That is due in no small part, the officials and experts on Syria said, to President Bashar al-Assad's determination to "coup proof" his rule to ensure no challenge emerged from within.
With the Assad family facing the greatest challenge to its 41-year rule, Syrian security forces killing thousands of protesters and bystanders, and U.S. officials predicting the government will eventually fall, the question of who rules Syria has taken on added urgency.
But there is, in short, no heir apparent. And it is unclear if one will emerge anytime soon.
"The ruling establishment there is so entrenched and it is so self-interested, even if, and this is purely speculative, even if they overthrew Assad, it's not clear that we would like his successor much more," said a U.S. official, speaking on condition of anonymity. "There is no heir apparent."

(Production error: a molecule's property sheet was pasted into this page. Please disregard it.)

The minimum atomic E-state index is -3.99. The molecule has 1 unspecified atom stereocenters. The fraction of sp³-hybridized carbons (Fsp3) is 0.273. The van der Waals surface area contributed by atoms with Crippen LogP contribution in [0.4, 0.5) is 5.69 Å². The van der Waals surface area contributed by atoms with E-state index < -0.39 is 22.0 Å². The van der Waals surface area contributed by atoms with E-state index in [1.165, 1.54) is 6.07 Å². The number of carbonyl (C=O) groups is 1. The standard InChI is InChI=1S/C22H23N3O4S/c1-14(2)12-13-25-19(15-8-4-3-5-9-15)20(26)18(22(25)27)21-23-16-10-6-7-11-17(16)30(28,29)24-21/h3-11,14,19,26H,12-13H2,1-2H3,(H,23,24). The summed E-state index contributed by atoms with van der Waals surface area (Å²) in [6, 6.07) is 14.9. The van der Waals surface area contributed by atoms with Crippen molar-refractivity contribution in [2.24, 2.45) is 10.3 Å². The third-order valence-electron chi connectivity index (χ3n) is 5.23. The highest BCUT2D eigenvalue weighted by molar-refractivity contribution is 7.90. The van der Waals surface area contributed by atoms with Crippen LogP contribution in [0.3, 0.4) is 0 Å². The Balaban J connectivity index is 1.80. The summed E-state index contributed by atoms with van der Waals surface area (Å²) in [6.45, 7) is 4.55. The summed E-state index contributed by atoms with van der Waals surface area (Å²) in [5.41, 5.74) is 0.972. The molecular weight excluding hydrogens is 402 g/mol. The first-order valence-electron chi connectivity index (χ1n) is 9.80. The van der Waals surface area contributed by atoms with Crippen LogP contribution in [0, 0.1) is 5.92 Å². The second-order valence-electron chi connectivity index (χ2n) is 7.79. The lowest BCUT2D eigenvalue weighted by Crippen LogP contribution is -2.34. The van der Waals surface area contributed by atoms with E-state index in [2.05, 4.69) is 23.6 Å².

Similarly, among the rebels, "there is no opposition figure who has come out and become the face of Syrian resistance," the official said.
U.S. Secretary of State Hillary Clinton on Friday tried to exacerbate any divisions within Syria's elite, especially its security forces. "Their refusal to continue this slaughter will make them heroes in the eyes of not only Syrians but people of conscience everywhere," Clinton said.